Obama and Merkel met in Berlin in front of a massive crowd at the biennial congress of the German Protestant Church, on a day when the German Chancellor will also greet current US President Donald Trump, who is the epitome of many of the political trends they abhor.
Obama, in the first event overseas linked to his new global foundation, and his host, beseeched young people not to give up on the idea that politics could forge meaningful change, though both ruefully reflected that campaign trail promises often were not fully realized once in power.
And, in a nod to the uneven boons of globalization that have divided societies and enabled the rise of outsider nationalist candidates in the US and in Europe, they said more needed to be done for those who have been left behind.
Obama did not mention Trump directly or weigh in on any of his specific policies, in keeping with his desire not to get pulled into a political confrontation with his successor.
But many of his remarks on immigration, health care, foreign aid, the economy, education, threats to the international order and to human rights clearly spelled out a worldview that is at odds with that of the current president.
And the fact that many thousands of young Germans turned out to applaud him was testimony to the former president's enduring appeal in parts of Europe, where the Trump presidency is being viewed with dread.
Obama and Merkel had a conversation about democracy, civic engagement and faith a few yards away from the place where the Berlin Wall wound around the Brandenburg Gate as it divided the city between 1961 and 1989. Merkel held up her own experience growing up in the East to show how even great political change is possible.
The former US leader, who counts Merkel as among his closest political friends and allies, warned that "progress" towards universal health care made during his presidency was in peril as Republicans try to repeal his signature domestic achievement.
"My hope was that I was able to get 100% of people health care while I was president. We didn't quite achieve that, but we were able to get 20 million people health care who didn't have health care," he said.
"Certainly, I have some regrets," he said, adding that he had hoped to do more.
"Obviously some of the progress that we made is now in peril ... but the point really is for those 20 million people, their lives have been better," Obama said. "We have set a standard that people can build on."
Obama was appearing at the biennial congress of the German Protestant Church.
Thousands of people crowded in front of the Brandenburg Gate and down the green space known as the Tiergarten to see Obama and Merkel in a scene reminiscent of his 2008 campaign speech that he delivered at the Victory Column monument nearby.
Snipers took up positions on the rooftops overlooking the iconic Berlin landmark amid a tight security operation just a few days after a suicide bombing in Manchester, England.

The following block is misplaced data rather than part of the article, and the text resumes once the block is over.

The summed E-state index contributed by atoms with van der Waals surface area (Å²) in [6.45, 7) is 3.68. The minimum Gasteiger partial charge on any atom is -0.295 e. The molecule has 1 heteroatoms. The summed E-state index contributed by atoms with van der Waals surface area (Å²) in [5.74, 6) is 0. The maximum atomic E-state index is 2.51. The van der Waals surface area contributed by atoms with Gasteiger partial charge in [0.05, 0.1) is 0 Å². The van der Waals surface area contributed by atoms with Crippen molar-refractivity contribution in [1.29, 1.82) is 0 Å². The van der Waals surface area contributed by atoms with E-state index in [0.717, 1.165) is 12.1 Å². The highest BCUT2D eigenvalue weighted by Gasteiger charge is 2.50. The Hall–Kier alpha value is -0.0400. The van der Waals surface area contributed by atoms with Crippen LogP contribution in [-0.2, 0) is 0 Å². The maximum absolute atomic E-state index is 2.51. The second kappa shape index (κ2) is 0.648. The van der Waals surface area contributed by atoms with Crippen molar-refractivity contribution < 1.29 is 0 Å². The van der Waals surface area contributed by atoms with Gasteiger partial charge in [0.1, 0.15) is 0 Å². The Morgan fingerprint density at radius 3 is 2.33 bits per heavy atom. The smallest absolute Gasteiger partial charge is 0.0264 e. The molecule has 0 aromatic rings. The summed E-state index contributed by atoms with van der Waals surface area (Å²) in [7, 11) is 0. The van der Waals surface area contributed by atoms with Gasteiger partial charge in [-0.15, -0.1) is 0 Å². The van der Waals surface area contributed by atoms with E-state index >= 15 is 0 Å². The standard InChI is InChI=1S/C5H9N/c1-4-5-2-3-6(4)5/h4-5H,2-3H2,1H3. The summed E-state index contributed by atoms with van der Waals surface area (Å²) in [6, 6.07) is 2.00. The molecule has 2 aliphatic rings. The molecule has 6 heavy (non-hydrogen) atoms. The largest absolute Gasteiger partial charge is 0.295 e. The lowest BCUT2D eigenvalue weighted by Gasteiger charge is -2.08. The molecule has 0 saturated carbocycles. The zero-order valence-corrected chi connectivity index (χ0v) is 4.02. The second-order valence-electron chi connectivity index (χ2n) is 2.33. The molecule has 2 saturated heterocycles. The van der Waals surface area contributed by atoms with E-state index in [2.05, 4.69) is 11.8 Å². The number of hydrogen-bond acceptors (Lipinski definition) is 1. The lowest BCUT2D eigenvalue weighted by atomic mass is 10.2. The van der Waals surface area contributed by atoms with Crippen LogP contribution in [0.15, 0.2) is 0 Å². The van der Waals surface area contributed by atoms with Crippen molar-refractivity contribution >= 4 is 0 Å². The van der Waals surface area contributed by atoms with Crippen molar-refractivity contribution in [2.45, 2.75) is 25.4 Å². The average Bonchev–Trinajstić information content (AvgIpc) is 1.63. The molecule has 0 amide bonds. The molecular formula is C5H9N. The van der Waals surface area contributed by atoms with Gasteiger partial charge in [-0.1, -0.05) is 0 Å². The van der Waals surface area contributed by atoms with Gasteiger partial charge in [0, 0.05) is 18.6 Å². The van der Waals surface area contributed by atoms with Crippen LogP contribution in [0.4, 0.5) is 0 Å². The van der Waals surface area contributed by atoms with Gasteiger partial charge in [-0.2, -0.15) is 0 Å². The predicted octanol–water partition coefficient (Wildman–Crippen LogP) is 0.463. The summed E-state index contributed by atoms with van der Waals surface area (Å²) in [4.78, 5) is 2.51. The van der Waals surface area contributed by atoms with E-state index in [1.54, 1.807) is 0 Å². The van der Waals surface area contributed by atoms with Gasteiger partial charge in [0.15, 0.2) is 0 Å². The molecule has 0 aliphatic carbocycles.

Obama also addressed the question of refugees -- hundreds of thousands of which have flowed into Germany from the Middle East and undocumented migrants, a key issue in the last US election that still roils American politics.
He said that as President he had faced a dilemma.
"In the eyes of God, a child on the other side of the border is no less worthy of love and compassion than my own child," Obama said. "You can't distinguish between them in terms of their worth or inherent dignity."
"We can't isolate ourselves. We can't hide behind a wall," Obama said, in what will be seen as an oblique reference to the southern border wall Trump is insisting he will build.
Obama also spoke out strongly against what he said was xenophobia and nationalism that have been simmering in modern politics, warning, "we have to push back against those trends that would violate human rights or that would suppress democracy."
The former president praised foreign aid funding, saying it was vital to eventually alleviating the need to take military action in unstable areas of the world. Again, he was adopting a position at odds with that taken by Trump, whose first budget cuts foreign aid and hikes investments in the military.
Merkel, who will encounter Trump later on Thursday at the NATO summit in Brussels, discussed how political change can sometimes come about more slowly than people wanted but said that it required perseverance over a period of years to get things done.
"For decades maybe, people laughed about there won't be a German reunification -- but it happened," Merkel said.
Merkel also referenced the need to spread the benefits of globalized economics more evenly. The success of populist politicians like Trump and the runner-up in the French election, Marine Le Pen, exploited a feeling that urban elites were profiting from the interlinked global economy while blue collar voters had been left behind.
"We will only be able to live in a good and peaceful society if everyone is doing well. That is what we mean when we say inclusive growth and we have to understand this and invest in this," Merkel said.
Obama concurred: "One of the major questions that this generation and future generations will have to face s the growing gap in opportunity and increasingly inequality that we are seeing between nations and within nations."